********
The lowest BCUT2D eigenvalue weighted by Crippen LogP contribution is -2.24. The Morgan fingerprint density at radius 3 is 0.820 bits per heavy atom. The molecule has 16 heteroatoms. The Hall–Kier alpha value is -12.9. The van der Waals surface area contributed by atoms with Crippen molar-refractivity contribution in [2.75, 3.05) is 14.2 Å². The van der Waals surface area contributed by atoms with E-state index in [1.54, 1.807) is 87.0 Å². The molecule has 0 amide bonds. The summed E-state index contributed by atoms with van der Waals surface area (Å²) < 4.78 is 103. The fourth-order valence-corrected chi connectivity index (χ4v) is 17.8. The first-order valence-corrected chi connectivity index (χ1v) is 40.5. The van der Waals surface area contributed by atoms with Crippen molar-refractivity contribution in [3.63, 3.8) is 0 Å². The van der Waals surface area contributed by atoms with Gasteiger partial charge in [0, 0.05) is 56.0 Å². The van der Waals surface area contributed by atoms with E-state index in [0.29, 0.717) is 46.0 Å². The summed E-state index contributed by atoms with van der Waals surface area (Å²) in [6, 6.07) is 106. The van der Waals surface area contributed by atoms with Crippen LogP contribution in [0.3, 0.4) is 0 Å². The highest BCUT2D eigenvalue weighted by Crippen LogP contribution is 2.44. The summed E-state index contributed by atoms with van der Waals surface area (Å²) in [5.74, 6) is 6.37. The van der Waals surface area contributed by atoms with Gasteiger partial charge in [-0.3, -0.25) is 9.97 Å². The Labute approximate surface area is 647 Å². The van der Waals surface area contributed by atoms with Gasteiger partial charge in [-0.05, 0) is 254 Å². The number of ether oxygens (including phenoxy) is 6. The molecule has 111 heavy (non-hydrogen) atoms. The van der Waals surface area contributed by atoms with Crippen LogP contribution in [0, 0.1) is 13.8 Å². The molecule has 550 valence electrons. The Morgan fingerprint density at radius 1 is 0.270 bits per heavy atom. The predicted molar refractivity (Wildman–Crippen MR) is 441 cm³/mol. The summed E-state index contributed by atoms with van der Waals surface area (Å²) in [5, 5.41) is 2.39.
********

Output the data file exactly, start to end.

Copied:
The lowest BCUT2D eigenvalue weighted by Crippen LogP contribution is -2.24. The Morgan fingerprint density at radius 3 is 0.820 bits per heavy atom. The molecule has 16 heteroatoms. The Hall–Kier alpha value is -12.9. The van der Waals surface area contributed by atoms with Crippen molar-refractivity contribution in [2.75, 3.05) is 14.2 Å². The van der Waals surface area contributed by atoms with E-state index in [1.54, 1.807) is 87.0 Å². The molecule has 0 amide bonds. The summed E-state index contributed by atoms with van der Waals surface area (Å²) < 4.78 is 103. The fourth-order valence-corrected chi connectivity index (χ4v) is 17.8. The first-order valence-corrected chi connectivity index (χ1v) is 40.5. The van der Waals surface area contributed by atoms with Crippen molar-refractivity contribution in [3.63, 3.8) is 0 Å². The van der Waals surface area contributed by atoms with Gasteiger partial charge in [0, 0.05) is 56.0 Å². The van der Waals surface area contributed by atoms with E-state index in [0.29, 0.717) is 46.0 Å². The summed E-state index contributed by atoms with van der Waals surface area (Å²) in [6, 6.07) is 106. The van der Waals surface area contributed by atoms with Crippen LogP contribution in [0.3, 0.4) is 0 Å². The highest BCUT2D eigenvalue weighted by Crippen LogP contribution is 2.44. The summed E-state index contributed by atoms with van der Waals surface area (Å²) in [5.74, 6) is 6.37. The van der Waals surface area contributed by atoms with Gasteiger partial charge in [-0.3, -0.25) is 9.97 Å². The Labute approximate surface area is 647 Å². The van der Waals surface area contributed by atoms with Gasteiger partial charge in [-0.05, 0) is 254 Å². The number of ether oxygens (including phenoxy) is 6. The molecule has 111 heavy (non-hydrogen) atoms. The van der Waals surface area contributed by atoms with Crippen LogP contribution in [0, 0.1) is 13.8 Å². The molecule has 550 valence electrons. The Morgan fingerprint density at radius 1 is 0.270 bits per heavy atom. The predicted molar refractivity (Wildman–Crippen MR) is 441 cm³/mol. The summed E-state index contributed by atoms with van der Waals surface area (Å²) in [5, 5.41) is 2.39.